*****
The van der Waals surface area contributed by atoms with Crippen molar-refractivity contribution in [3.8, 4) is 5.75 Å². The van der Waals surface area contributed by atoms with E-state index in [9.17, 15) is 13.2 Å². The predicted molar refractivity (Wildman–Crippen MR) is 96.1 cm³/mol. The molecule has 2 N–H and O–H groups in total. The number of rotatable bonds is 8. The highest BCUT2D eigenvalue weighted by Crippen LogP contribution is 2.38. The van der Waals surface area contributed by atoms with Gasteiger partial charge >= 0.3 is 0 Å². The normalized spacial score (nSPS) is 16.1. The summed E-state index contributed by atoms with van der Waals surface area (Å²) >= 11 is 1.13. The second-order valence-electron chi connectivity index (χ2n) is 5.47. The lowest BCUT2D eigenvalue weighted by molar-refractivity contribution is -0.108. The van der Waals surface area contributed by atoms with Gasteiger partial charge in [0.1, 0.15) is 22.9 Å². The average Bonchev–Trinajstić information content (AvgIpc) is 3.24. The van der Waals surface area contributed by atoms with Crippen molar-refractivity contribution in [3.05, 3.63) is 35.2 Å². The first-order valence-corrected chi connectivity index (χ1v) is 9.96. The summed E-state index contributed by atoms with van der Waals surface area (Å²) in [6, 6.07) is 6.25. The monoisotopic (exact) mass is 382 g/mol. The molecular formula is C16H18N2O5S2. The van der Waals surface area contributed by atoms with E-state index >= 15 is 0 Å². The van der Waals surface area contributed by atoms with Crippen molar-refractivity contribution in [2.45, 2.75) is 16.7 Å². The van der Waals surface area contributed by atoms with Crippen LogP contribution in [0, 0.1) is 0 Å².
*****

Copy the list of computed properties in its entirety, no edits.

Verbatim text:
The van der Waals surface area contributed by atoms with Crippen molar-refractivity contribution in [3.8, 4) is 5.75 Å². The van der Waals surface area contributed by atoms with E-state index in [9.17, 15) is 13.2 Å². The predicted molar refractivity (Wildman–Crippen MR) is 96.1 cm³/mol. The molecule has 2 N–H and O–H groups in total. The number of rotatable bonds is 8. The highest BCUT2D eigenvalue weighted by Crippen LogP contribution is 2.38. The van der Waals surface area contributed by atoms with Gasteiger partial charge >= 0.3 is 0 Å². The normalized spacial score (nSPS) is 16.1. The summed E-state index contributed by atoms with van der Waals surface area (Å²) >= 11 is 1.13. The second-order valence-electron chi connectivity index (χ2n) is 5.47. The lowest BCUT2D eigenvalue weighted by molar-refractivity contribution is -0.108. The van der Waals surface area contributed by atoms with Gasteiger partial charge in [0.1, 0.15) is 22.9 Å². The average Bonchev–Trinajstić information content (AvgIpc) is 3.24. The van der Waals surface area contributed by atoms with Crippen molar-refractivity contribution in [3.05, 3.63) is 35.2 Å². The first-order valence-corrected chi connectivity index (χ1v) is 9.96. The summed E-state index contributed by atoms with van der Waals surface area (Å²) in [6, 6.07) is 6.25. The monoisotopic (exact) mass is 382 g/mol. The molecular formula is C16H18N2O5S2. The van der Waals surface area contributed by atoms with E-state index >= 15 is 0 Å². The van der Waals surface area contributed by atoms with Crippen molar-refractivity contribution in [2.45, 2.75) is 16.7 Å². The van der Waals surface area contributed by atoms with Crippen LogP contribution in [0, 0.1) is 0 Å².